Salt is the single most important ingredient in all of cooking. Nothing else even comes remotely close. Learning how to utilize salt is perhaps the foundational skill in learning how to cook.

To understand salt, you have to grasp one simple concept: salt enhances existing flavors in food.

The vast majority of the time, salt does not add flavors to food. That's what things like spices (including black pepper!) and sauces do. Salt really just enables us to taste existing flavors more acutely. It does other things (draws out moisture, changes the texture of certain foods, aids in preserving foods, etc), but it primarily serves as a flavor enhancer.

You can easily experience this yourself next time you eat an avocado. First, try a bite of avocado without salt. Notice the flavors. Then try an identical piece with a small sprinkling of salt on top. You'll notice that the flavors are far more prominent, and the un-salted avocado tastes "dull" by comparison.

One of the dirty secrets of the restaurant industry is just how much salt is used in professional kitchens. Many people wonder why the food they cook at home doesn't taste as good as the food they eat in restaurants. Proper (and generous) use of salt is a huge factor there.

If you want to make food at home that tastes delicious, you have to learn how to properly use salt. So how does one learn this? PRACTICE, PRACTICE, PRACTICE! You have to start using salt when you cook, and paying close attention to how you use it. It's actually pretty easy to learn this, provided you cook at home fairly often.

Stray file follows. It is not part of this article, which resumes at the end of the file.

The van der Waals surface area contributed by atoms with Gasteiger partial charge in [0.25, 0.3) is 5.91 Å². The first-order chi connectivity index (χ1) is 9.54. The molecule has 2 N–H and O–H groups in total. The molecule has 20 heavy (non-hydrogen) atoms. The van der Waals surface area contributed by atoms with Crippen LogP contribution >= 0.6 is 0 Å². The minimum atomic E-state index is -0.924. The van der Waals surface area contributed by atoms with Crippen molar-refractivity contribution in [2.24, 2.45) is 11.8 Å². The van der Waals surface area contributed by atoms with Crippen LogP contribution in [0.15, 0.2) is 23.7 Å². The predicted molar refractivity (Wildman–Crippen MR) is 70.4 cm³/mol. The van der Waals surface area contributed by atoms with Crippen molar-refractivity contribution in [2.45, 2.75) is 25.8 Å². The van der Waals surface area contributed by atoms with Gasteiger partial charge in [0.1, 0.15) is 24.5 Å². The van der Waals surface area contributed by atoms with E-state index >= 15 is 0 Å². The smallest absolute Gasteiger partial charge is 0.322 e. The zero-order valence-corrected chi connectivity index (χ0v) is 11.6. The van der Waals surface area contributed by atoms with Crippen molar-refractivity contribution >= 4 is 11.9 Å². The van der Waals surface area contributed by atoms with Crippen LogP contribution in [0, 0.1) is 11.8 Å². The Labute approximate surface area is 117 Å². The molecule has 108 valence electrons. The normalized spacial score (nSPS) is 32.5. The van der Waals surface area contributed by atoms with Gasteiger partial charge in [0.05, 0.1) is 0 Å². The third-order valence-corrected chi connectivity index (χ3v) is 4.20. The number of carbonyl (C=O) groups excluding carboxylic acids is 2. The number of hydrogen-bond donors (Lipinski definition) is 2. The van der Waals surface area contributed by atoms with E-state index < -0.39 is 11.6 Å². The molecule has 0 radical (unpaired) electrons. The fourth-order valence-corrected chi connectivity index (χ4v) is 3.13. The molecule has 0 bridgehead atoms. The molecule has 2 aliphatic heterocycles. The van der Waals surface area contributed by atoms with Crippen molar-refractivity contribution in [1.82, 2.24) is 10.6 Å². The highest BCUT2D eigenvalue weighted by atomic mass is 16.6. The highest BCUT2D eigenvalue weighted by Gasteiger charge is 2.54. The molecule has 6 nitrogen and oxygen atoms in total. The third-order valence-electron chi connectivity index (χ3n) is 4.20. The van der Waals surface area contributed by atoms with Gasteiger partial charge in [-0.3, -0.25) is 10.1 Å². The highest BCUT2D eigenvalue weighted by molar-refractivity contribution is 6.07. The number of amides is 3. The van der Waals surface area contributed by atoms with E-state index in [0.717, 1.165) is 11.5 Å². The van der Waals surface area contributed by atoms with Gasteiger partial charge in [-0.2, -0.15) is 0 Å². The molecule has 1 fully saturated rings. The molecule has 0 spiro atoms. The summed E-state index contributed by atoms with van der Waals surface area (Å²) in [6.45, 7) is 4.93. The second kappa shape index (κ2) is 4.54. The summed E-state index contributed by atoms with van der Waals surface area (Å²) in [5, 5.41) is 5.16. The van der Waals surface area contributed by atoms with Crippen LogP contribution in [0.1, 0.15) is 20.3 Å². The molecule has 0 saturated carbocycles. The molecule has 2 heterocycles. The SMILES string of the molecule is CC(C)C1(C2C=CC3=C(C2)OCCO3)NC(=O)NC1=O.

Here's a few easy tips for getting better at using salt. I firmly believe that most people can radically improve their home cooking with just a few simple changes. None of this stuff is too difficult, and with a bit of practice it will become second nature.  

  1. Salt in Stages

Salt needs time to permeate food. Salting your food right before you eat it will result in food that's super salty on the outside and salt-free on the inside. Not ideal. Furthermore, the salinity profile of foods will change as they cook (and as the salt permeates). If you salt in stages, you'll allow your food the opportunity to absorb salt at various layers, and you'll be able to slowly built towards the salt profile that you want, while still maintaining good balance.

2. Taste as you go

There's no point in salting in stages if you're not tasting your food at each stage. This is absolutely critical, as you'll never master salt unless you do this.

If you're cooking something like a big piece of meat, you'll want to salt generously, then wait a bit for the salt to settle before cooking it. If you're roasting vegetables, you'll want to salt then beforehand, and possibly add more as the cooking process continues. Same goes for anything that's sautéed. For things that are boiled, you'll want to salt the water itself. You can taste these things throughout the cooking process and add more salt as necessary. Not only will the salt permeate and distribute more evenly, but you'll ultimately get a better flavor profile. Salting everything at once is a crapshoot. If you taste as you go, you're in full control.

3. Know which ingredients add salt

There are quite a few ingredients that you might use in your cooking that are sources of salt– these include soy sauce, fish sauce, miso, anchovies, various hot sauces, certain types of cheese, certain types of stock, and more. If you're cooking with these ingredients, you're not going to need as much direct salt. If you taste as you go, you'll know when you need to add more.